The National Council of Teachers of English (NCTE) has designated October 20 as the National Day on Writing, so we thought we’d give you some ideas from a few of our Stenhouse writing resources to take back to your classroom.
Teacher as Writer
“Teachers who do not write themselves only teach writing to students. . .. Teachers who write experience similar struggles of sharing their writing with others, too.” –Stacey Shubitz and R. Lynne Dorfman
In Welcome to Writing Workshop, Stacey Shubitz and Lynne R. Dorfman stress that the idea of teacher as writer is an essential ingredient to writing workshop success. Being a teacher who writes regularly is the secret to the success of a teacher of writers. A teacher participates as a member of the writing community by writing, often modeling during minilessons, writing in his or her writer’s notebook and referring to it often and sharing examples of the kinds of writing she does outside the classroom. When the teacher shares parts of a letter he or she is writing to a friend, a birthday card, or a blog post, the level of writing workshop lifts because the teacher becomes another writer within the writing community.
Writing Numbers vs. Recognizing Numerals
In the book Why Write in Math Class?, authors Linda Dacey, Kathleen O’Connell Hopping, and Rebeka Eston Salemi point out that when students circle numerals within a multiple-choice format, match numerals to word names, or compare or order numbers written for them, they are merely demonstrating their ability to recognize the correct way numerals are printed, not their ability to write them. Teachers need to make sure that students across the elementary grades have the opportunities to write numerals and connect them to the structure of our number system. Try these tasks to get them writing!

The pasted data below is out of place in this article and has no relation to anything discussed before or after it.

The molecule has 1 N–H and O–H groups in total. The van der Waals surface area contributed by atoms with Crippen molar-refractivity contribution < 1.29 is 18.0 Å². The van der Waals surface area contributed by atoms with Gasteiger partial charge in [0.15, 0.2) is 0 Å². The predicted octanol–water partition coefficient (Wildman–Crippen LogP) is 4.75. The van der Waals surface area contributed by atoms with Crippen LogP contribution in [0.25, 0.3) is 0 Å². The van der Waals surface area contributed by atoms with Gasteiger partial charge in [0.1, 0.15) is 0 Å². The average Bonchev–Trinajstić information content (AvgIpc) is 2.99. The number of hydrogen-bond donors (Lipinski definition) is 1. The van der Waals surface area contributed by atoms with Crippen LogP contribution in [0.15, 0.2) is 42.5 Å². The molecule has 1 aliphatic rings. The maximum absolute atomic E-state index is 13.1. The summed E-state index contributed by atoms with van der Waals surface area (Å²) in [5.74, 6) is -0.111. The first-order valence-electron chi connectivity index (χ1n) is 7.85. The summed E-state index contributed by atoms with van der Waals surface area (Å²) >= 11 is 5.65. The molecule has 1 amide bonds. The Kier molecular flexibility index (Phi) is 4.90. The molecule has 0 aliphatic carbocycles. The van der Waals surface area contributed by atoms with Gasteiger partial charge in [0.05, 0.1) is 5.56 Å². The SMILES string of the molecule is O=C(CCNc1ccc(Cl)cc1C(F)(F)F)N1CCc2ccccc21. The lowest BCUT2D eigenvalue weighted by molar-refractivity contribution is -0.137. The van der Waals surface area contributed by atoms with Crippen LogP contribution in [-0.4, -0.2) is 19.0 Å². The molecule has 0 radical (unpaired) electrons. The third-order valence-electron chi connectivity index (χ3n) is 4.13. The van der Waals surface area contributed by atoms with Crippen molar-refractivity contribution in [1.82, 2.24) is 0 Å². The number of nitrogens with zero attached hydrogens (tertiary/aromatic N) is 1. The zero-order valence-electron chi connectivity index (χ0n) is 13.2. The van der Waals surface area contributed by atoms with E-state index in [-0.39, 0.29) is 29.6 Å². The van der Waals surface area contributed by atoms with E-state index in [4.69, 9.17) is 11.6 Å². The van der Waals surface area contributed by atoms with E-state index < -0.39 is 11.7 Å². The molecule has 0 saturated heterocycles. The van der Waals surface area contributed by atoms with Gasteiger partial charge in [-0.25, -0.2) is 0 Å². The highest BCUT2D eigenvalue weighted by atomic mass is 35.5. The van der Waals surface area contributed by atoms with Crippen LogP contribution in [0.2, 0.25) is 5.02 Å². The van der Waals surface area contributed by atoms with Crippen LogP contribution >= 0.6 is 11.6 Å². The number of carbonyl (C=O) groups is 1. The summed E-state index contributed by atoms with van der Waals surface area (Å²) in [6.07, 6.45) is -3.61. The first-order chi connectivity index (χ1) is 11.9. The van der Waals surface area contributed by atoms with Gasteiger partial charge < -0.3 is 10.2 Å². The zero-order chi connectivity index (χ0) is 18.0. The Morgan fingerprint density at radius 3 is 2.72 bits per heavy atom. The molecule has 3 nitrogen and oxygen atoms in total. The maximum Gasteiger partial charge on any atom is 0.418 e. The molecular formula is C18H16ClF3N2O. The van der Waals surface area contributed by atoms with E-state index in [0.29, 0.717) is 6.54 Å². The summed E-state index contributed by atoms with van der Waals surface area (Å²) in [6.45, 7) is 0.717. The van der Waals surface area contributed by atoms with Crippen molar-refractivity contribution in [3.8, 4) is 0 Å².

- Count large collections of objects and record the totals
- Record estimates of large quantities or long distances
- Explore books such as How Many Jelly Beans? by Andrea Menotti (2012) that connect visual models to numbers and word names while providing wonderful opportunities to estimate quantities
- Have a scavenger hunt for particular number words in the news or within informational texts and write the corresponding numerals
Quick Write Strategy: Mystery Letter
In Paula Bourque’s book Spark!, we learn how incorporating Quick Writes into your daily instruction not only increases the volume and stamina of your writers, but it also helps them discover their voices as writers freely, without being graded. In this Quick Write strategy the teacher reveals a “mystery letter” and asks students to think about the sound the letter makes. Then the teacher asks students to let their brains think of as many words as they can that start with that letter sound. When it’s done as a Quick Write, students write the letter in the center of the paper and then quickly draw or doodle things that start with that sound, for about five minutes. Then ask students to label their pictures, if they can, with at least the beginning sound, which just so happens to always be the mystery letter!
To discover even more writing resources, go to Stenhouse.com.
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